Friday, September 23, 2011

Obama: 'I Am A Warrior For The Middle Class'

In a fiery political — and personal — speech in front of the Brent Spence Bridge in Cincinnati, President Barack Obama called on Speaker of the House John Boehner twelve times on his home turf to "Pass this jobs bill."
Speaking in front of a "functionally obsolete" Brent Spence Bridge in Cincinnati,just few miles from Boehner's home district that connects to the home state of the Senate's top Republican, Minority Leader Mitch McConnell (R-KY), Obama was critical of House Republicans for failing to act on his jobs plan.

Making a point to choose a bridge linking House Speaker John Boehner's home state of Ohio with Kentucky, the home of Senate Republican leader Mitch McConnell, Obama challenged, "Mr. Boehner, Mr. McConnell, help us rebuild this bridge . . . Help us rebuild America. Help us put construction workers back to work. Pass this bill."

The president's incursion into northern Kentucky and southern Ohio is one of his most direct and defiant challenges to leaders of the opposition party as he said:

'We used to have the best infrastructure in the world here in America. We’re the country that built the Intercontinental Railroad, the Interstate Highway System. We built the Hoover Dam. We built the Grand Central Station. So how can we now sit back and let China build the best railroads? And let Europe build the best highways? And have Singapore build a nicer airport? At a time when we've got millions of unemployed construction workers out there just ready to get on the job, ready to do the work to rebuilding America.

So, Cincinnati, we are better than that. We're smarter than that. And that’s why I sent Congress the American Jobs Act 10 days ago. This bill is not that complicated. It's a bill that would put people back to work rebuilding America -- repairing our roads, repairing our bridges, repairing our schools. It would lead to jobs for concrete workers like the ones here at Hilltop; jobs for construction workers and masons, carpenters, plumbers, electricians, architects, engineers, ironworkers -- put folks back to work."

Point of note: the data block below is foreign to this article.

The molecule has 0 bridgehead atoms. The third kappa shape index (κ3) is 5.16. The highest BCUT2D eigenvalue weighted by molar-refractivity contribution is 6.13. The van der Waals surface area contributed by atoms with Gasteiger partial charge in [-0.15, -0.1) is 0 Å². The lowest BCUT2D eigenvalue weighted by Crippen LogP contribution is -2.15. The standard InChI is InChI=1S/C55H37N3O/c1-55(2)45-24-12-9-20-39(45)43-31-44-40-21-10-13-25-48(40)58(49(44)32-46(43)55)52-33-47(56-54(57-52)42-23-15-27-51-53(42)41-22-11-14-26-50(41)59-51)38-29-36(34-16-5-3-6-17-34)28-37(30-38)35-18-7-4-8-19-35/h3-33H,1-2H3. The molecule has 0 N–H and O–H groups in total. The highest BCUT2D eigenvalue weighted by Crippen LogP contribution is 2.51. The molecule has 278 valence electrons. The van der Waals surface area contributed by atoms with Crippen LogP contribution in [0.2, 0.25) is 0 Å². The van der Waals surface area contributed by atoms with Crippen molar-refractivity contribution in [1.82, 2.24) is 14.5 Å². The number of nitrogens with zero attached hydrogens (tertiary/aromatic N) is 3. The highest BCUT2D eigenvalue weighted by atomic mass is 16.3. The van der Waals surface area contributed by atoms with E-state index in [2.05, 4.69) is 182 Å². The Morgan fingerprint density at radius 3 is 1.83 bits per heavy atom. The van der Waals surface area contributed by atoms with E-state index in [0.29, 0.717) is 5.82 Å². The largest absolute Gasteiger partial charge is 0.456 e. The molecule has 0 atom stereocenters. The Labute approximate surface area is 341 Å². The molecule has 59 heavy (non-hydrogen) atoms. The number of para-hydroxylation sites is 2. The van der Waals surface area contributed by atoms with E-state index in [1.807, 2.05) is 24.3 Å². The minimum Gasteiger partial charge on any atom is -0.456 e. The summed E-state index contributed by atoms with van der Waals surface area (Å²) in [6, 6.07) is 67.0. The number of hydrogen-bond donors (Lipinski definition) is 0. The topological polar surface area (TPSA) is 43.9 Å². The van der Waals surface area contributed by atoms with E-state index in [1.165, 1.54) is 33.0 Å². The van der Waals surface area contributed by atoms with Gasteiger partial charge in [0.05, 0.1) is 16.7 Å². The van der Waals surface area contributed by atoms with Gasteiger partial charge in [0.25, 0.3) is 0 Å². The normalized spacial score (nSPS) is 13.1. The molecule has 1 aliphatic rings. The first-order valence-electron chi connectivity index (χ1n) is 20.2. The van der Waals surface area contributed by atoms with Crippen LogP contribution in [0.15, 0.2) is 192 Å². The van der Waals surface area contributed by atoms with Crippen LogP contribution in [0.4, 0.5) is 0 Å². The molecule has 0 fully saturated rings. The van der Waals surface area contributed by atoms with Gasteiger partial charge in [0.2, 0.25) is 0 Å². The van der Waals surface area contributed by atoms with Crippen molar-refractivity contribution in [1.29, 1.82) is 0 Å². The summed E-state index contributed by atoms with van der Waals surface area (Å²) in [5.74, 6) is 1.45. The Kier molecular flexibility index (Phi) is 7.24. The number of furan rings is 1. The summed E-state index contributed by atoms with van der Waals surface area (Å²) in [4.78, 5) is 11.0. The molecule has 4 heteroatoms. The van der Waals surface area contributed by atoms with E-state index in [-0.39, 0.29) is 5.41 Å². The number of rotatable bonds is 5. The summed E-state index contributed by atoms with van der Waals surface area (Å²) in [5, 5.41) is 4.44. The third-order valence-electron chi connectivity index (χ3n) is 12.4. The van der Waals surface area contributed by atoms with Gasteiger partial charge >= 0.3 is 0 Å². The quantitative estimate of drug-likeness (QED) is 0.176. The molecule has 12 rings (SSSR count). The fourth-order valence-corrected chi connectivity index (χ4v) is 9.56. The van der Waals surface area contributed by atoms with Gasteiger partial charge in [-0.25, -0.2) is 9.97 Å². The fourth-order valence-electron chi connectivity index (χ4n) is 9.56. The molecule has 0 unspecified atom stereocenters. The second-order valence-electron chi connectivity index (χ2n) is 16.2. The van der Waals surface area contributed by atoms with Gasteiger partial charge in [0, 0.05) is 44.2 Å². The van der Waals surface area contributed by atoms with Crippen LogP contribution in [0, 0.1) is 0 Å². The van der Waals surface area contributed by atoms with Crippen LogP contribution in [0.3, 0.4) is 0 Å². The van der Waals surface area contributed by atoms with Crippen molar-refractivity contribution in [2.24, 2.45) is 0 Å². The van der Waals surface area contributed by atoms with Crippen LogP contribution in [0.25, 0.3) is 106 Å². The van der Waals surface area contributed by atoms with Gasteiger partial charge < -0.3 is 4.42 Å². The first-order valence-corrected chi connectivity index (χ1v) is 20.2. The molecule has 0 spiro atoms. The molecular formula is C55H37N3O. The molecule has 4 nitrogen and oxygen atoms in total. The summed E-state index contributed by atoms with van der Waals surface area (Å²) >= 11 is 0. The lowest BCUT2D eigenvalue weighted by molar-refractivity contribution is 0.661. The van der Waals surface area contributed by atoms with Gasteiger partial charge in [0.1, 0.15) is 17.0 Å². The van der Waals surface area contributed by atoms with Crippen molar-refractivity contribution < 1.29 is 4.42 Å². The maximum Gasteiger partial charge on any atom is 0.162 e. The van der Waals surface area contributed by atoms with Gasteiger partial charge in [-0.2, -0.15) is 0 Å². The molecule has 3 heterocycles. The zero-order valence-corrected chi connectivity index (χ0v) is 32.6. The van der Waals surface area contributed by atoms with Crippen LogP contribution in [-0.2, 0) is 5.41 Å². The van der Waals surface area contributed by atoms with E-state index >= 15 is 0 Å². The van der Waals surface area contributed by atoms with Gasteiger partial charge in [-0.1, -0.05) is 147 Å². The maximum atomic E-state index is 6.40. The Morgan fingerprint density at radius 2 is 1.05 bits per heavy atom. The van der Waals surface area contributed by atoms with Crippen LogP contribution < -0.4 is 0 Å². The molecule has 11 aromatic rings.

In a shift from the president's outreach to Boehner this summer, when the two men tried to work out a deal that would extend the nation's borrowing authority and cut long-term deficits as well, Obama said: "So my question is, what's Congress waiting for... Why is it taking so long?"
"Now, the bridge behind us just so happens to connect the state that’s home to the Speaker of the House with the state that’s home to the Minority Leader of the Senate. Sheer coincidence, of course. But part of the reason I came here is because Mr. Boehner and Mr. McConnell are the two most powerful Republicans in government. They can either kill this jobs bill, or they can help us pass it."

"I know these men care about their states. And I can’t imagine that the Speaker wants to represent a state where nearly one in four bridges is classified as substandard. I know that when Senator McConnell visited the closed bridge in Kentucky, he said that “roads and bridges are not partisan in Washington.” I know that Paul Ryan, the Republican in charge of the budget process, recently said you can’t deny that “infrastructure does create jobs.”